I ask Šedivý if it’s difficult to yo-yo while in the proximity of such excellent Czech Pilsner beer, and he immediately answers, “If you are Czech, it’s not difficult. When we go to other countries, we bring them beer, and then we have the advantage!”
After hours of continuous yo-yoing, Cuartero finally announces the winners. The Japanese players sweep in both categories, with Shinya Kido winning the 1A Division and Hiraku Fujii taking the X Division. The big upset? Last year’s winner, John Ando, must settle for third place and second place in those divisions, respectively. Each winner receives $500, a trophy, and free round-trip travel to defend their title next year.
Watching an entire afternoon of hard-core yo-yo action is similar to watching, say, five straight hours of juggling. It’s initially quite amazing, and then it seems the point has been made. You have tamed the plastic object and made it do your bidding. No matter the skill, it gets repetitive from the standpoint of the uninitiated. There’s no real element of danger like there is in car racing or boxing. But occasionally, someone will pull out a performance so spectacular -- like lying on one’s back and having two yo-yos going every which way at blinding speeds -- that I realize it’s still something I could never do in a million years.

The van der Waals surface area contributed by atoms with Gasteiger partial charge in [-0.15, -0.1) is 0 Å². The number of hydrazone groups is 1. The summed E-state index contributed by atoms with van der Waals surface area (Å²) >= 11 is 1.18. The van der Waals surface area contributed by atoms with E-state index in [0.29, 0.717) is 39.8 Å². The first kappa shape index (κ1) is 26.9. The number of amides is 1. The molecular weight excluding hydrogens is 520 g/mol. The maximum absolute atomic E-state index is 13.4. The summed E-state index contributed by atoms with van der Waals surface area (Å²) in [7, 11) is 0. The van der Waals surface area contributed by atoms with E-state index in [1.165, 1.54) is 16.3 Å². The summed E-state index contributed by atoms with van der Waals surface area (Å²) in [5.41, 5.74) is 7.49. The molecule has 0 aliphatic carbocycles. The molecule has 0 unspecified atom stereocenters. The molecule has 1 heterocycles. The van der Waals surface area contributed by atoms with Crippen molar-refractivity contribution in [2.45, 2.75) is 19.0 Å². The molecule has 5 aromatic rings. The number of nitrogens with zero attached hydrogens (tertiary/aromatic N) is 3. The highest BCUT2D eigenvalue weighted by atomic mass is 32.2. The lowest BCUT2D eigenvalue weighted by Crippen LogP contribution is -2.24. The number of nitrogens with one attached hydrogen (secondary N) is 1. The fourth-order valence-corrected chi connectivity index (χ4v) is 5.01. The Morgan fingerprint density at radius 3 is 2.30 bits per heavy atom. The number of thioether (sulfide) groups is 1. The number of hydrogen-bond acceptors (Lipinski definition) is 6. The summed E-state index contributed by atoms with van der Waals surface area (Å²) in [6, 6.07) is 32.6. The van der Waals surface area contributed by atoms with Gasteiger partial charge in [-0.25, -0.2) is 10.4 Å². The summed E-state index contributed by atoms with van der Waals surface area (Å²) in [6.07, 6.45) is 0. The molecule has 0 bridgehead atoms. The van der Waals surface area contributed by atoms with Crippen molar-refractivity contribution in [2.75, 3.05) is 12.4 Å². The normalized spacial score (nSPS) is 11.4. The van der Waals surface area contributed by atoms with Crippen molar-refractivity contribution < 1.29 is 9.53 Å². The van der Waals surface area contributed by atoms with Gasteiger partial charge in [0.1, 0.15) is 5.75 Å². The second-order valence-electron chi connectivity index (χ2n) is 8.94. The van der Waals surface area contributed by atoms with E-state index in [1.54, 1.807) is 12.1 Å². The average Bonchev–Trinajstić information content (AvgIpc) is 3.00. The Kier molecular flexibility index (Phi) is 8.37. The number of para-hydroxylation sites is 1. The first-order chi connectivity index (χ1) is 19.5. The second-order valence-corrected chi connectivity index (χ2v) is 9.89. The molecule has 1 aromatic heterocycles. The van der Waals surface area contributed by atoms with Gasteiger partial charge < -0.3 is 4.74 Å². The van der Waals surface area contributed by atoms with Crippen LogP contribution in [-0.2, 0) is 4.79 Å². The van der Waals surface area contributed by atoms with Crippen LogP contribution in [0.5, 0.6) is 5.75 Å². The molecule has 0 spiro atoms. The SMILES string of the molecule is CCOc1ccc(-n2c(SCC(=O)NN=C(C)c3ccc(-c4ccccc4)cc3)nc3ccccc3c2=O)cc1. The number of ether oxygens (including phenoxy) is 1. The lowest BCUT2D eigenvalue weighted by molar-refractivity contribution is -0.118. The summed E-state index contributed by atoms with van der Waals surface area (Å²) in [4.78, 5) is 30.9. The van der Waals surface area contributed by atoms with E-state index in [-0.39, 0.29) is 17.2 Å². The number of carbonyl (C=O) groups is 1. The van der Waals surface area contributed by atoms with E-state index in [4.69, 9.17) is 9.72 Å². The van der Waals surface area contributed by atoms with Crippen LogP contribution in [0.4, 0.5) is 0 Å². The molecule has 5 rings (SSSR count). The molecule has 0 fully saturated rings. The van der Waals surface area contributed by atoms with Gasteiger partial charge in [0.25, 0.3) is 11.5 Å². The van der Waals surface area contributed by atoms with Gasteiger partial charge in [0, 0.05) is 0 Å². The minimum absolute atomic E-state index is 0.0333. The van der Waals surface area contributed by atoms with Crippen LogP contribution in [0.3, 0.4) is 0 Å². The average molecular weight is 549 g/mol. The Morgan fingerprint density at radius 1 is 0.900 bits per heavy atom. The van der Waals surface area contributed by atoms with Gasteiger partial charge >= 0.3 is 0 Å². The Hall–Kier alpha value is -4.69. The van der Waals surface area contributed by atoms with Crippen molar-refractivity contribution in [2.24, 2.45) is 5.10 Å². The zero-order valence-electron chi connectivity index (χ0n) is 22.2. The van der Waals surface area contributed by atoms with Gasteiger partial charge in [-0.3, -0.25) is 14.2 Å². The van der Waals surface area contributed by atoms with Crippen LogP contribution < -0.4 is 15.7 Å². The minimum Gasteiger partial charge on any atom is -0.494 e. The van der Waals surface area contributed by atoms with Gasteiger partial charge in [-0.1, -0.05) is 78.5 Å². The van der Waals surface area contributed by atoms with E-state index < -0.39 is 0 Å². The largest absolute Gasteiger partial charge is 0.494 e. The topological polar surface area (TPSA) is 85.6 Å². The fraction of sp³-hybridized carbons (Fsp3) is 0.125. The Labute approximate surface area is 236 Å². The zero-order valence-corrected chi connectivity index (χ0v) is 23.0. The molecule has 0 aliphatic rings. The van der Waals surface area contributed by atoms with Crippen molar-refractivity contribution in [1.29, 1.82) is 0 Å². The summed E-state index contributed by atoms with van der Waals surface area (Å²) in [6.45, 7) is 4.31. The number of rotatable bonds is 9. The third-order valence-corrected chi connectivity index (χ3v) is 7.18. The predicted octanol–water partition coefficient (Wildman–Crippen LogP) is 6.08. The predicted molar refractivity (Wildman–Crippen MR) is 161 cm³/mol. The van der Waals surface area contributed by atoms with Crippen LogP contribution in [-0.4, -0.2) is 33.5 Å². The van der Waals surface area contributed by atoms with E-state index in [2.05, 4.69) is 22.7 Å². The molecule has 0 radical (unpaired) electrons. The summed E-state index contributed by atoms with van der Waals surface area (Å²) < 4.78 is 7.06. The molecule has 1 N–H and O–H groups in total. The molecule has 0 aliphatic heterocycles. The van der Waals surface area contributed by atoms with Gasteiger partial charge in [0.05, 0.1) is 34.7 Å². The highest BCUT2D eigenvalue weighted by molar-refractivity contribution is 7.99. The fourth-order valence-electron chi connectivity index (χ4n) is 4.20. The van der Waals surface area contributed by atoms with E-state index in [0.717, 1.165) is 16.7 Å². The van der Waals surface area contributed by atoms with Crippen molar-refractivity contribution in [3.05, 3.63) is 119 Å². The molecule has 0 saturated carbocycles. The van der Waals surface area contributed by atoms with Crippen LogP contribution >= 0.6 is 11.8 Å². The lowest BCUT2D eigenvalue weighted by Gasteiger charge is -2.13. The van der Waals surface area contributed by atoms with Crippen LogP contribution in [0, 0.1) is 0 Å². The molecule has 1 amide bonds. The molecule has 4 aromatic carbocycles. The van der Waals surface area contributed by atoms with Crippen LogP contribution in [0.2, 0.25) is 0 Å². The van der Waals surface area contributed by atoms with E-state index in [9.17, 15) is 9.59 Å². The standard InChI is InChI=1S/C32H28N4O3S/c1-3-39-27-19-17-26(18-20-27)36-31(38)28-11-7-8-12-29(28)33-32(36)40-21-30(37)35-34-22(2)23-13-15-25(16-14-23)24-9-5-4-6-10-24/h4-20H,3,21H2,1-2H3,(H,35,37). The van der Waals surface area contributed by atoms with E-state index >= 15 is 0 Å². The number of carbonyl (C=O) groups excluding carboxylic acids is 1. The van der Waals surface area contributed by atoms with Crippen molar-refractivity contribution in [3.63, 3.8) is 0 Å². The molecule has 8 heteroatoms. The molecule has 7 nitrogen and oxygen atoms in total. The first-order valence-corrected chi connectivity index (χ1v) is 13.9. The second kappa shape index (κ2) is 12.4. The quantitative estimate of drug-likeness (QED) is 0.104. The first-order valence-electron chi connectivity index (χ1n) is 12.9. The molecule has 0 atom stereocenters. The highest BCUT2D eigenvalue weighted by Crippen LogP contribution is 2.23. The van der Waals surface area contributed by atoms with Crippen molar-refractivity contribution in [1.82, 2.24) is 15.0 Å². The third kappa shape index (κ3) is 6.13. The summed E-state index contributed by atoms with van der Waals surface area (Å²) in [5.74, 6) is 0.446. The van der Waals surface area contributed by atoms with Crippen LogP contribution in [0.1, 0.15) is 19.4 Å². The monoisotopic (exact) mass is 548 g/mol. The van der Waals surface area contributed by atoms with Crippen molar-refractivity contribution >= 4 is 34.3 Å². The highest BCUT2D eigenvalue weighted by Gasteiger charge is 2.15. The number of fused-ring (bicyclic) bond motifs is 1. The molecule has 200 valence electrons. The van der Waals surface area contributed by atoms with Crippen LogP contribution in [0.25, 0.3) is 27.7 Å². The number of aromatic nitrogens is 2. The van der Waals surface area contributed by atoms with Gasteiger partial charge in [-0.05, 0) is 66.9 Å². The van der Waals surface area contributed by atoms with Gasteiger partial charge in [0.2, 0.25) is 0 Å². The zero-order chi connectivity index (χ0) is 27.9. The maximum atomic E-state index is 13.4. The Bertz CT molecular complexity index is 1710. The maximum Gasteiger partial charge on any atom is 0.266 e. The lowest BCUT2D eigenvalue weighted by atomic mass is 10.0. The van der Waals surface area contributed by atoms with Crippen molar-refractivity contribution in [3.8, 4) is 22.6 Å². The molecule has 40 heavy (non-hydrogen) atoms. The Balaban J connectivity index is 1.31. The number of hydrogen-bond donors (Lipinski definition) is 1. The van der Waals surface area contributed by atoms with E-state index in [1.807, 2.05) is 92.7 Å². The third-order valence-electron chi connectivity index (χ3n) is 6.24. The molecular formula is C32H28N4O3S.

One of these razzle-dazzlers, Joseph Harris, gives such a compelling performance, and in his stocking feet no less, that every other competitor stops to watch. He comes offstage dripping in sweat and then pauses to catch his breath. “It’s a sport,” he says. “It really is. It should be in the Olympics …”
Harris is from Oahu, Hawaii, originally, and he toured with Cuartero back in the Team High Performance days. Now he studies finance at the University of San Francisco.
“When you hear the crowd cheer after a trick, that’s what a lot of the players live for. You see these younger kids?” he asks, gesturing to a couple of 10-year-olds backstage who are excitedly showing each other a trick. “They’re totally addicted. I used to be like that too.… It keeps you away from video games, television, and other negative influences. It’s a good addiction.”